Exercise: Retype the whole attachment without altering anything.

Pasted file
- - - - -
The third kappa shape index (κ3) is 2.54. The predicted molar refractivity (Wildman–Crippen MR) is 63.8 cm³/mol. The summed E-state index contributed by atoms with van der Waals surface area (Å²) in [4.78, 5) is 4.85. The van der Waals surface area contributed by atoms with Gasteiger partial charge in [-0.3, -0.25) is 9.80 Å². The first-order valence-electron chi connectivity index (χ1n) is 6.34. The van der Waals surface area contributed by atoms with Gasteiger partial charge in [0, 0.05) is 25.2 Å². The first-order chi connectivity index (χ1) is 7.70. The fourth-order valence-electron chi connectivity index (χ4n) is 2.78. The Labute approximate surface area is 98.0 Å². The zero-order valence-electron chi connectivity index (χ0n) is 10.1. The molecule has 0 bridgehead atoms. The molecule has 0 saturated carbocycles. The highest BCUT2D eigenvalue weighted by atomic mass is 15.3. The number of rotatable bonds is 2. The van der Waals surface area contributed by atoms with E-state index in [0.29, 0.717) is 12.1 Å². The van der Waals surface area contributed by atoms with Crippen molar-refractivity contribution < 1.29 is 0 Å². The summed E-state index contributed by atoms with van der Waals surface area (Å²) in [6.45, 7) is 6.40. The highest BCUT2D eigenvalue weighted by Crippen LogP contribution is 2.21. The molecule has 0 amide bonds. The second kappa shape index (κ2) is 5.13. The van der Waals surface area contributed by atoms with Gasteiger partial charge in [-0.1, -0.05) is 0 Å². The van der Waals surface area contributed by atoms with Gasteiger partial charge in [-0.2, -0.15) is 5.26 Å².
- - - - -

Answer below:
The third kappa shape index (κ3) is 2.54. The predicted molar refractivity (Wildman–Crippen MR) is 63.8 cm³/mol. The summed E-state index contributed by atoms with van der Waals surface area (Å²) in [4.78, 5) is 4.85. The van der Waals surface area contributed by atoms with Gasteiger partial charge in [-0.3, -0.25) is 9.80 Å². The first-order valence-electron chi connectivity index (χ1n) is 6.34. The van der Waals surface area contributed by atoms with Gasteiger partial charge in [0, 0.05) is 25.2 Å². The first-order chi connectivity index (χ1) is 7.70. The fourth-order valence-electron chi connectivity index (χ4n) is 2.78. The Labute approximate surface area is 98.0 Å². The zero-order valence-electron chi connectivity index (χ0n) is 10.1. The molecule has 0 bridgehead atoms. The molecule has 0 saturated carbocycles. The highest BCUT2D eigenvalue weighted by atomic mass is 15.3. The number of rotatable bonds is 2. The van der Waals surface area contributed by atoms with E-state index in [0.29, 0.717) is 12.1 Å². The van der Waals surface area contributed by atoms with Crippen molar-refractivity contribution < 1.29 is 0 Å². The summed E-state index contributed by atoms with van der Waals surface area (Å²) in [6.45, 7) is 6.40. The highest BCUT2D eigenvalue weighted by Crippen LogP contribution is 2.21. The molecule has 0 amide bonds. The second kappa shape index (κ2) is 5.13. The van der Waals surface area contributed by atoms with Gasteiger partial charge in [-0.1, -0.05) is 0 Å². The van der Waals surface area contributed by atoms with Gasteiger partial charge in [-0.2, -0.15) is 5.26 Å².